Scott Heading to Panama to Talk up Florida Ports
Around the State
Gov. Rick Scott and his economic development team will begin a three-day trip to Panama Wednesday, with the express purpose of convincing Panamanians that Florida ports will be ready and able to take on the behemoth Panamax ships.
The self-titled "jobs governor" will be reaching out to the likes of Roberto Henriquez, minister of commerce and industry, and Alberto Vallarino Clement, minister of economy and finance. He'll also meet with Alberto Aleman Zubieta, administrator/CEO of the Panama Canal Authority and a handful of U.S. ambassadors in the country.
Scott announced the visit last Friday, while delivering the keynote address at the Jacksonville Regional Chamber of Commerce Cornerstone Luncheon.
“Next week I’m going to Panama with your port director, Paul Anderson, and our focus is that we've got to make sure that this port is one of the ports that can handle the Panamax ships. We have to get the port dredged to 50 feet and figure out how to do that as quickly as we can,” said Scott.
Scott has high hopes for Florida's ports. Less than two weeks ago he announced that the Florida Department of Transportation now has the $77 million necessary to complete funding for the Port of Miami's dredging project. That project will allow the new Post-Panamax ships to deliver their cargo through Miami by the time the Panama Canal expansion project is complete in 2014.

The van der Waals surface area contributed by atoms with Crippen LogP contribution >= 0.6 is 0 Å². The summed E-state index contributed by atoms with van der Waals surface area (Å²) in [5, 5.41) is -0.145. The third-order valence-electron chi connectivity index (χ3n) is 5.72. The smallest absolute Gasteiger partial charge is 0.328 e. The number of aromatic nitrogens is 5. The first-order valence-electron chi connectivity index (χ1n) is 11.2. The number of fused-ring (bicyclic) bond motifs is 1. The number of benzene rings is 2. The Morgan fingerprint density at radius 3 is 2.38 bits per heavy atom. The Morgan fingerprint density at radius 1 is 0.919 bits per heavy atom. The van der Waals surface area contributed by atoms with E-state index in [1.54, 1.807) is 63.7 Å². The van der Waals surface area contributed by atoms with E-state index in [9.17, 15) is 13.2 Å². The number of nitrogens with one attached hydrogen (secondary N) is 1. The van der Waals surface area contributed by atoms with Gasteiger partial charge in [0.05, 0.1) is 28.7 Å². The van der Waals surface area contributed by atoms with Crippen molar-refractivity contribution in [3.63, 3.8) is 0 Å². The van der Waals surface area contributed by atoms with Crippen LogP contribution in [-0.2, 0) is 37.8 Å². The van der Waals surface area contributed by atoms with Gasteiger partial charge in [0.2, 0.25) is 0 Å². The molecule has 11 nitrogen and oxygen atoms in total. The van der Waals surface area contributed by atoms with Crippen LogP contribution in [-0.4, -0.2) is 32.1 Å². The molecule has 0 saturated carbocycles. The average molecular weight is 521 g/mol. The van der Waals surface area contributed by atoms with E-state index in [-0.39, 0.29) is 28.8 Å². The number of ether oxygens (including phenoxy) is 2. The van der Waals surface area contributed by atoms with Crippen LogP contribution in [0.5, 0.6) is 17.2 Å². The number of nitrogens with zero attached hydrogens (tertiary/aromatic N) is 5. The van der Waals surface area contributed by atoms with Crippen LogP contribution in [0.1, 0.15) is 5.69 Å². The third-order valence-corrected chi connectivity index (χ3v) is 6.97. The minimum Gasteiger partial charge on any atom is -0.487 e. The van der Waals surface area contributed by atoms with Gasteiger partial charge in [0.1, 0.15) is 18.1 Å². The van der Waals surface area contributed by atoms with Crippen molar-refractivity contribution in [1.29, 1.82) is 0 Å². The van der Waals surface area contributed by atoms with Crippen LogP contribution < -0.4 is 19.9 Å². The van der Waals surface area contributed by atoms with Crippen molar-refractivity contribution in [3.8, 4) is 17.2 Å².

“In this state, we should be the shipping capital for clearly the East Coast, if not the entire United States,” he told business leaders at the luncheon.
“What we have to do here is work with the Army Corps of Engineers to deal with the issue of Mile Point; focus day after day on solving problems so we can get this port in the same position as Miami's,” he said.
The Jacksonville port has a few more challenges to work through than Miami before it can handle the new, larger ships.
Mile Point refers to a navigational issue that restricts larger ships from calling at the port during the majority of the day. Swift tidal currents from where the St. Johns River meets the Intracoastal Waterway are to blame. After fixing that problem at an estimated cost of $40 million, the port authority would have to figure out how to pay for a dredging project to reach the necessary 50-foot depth.
Despite the challenges, the governor has enough confidence in the ports at Jacksonville and Miami to pitch Florida's shipping virtues to countries expected to play increasingly larger roles in the world economy. In fact, work on the Mile Point issue has already begun.
In Washington, lawmakers on both sides of the aisle recognize the potential for growth from Latin America. During a U.S. Senate Finance Committee hearing Friday, U.S. Sen. Bill Nelson, D-Fla., acknowledged the urgency of approving the Colombian Free-Trade Agreement, and its relationship to Panama.
"I want to add my comments to the chairman's comments," said Nelson. "I support the Colombia Free Trade Act. … This is good for our country and it's certainly good for my state because we have a great deal of trade both ways with Colombia. The same with Panama, as well."
Scott has made it clear he doesn't want Florida to miss out.
“I think one of our biggest opportunities is our ports and Jacksonville has a big opportunity,” the governor said.
Scott is scheduled to leave from Miami International Airport on a commercial flight at noon Wednesday. He is scheduled to return Friday evening.
Lane Wright may be reached at Lane@sunshinestatenews.com or 561-247-1063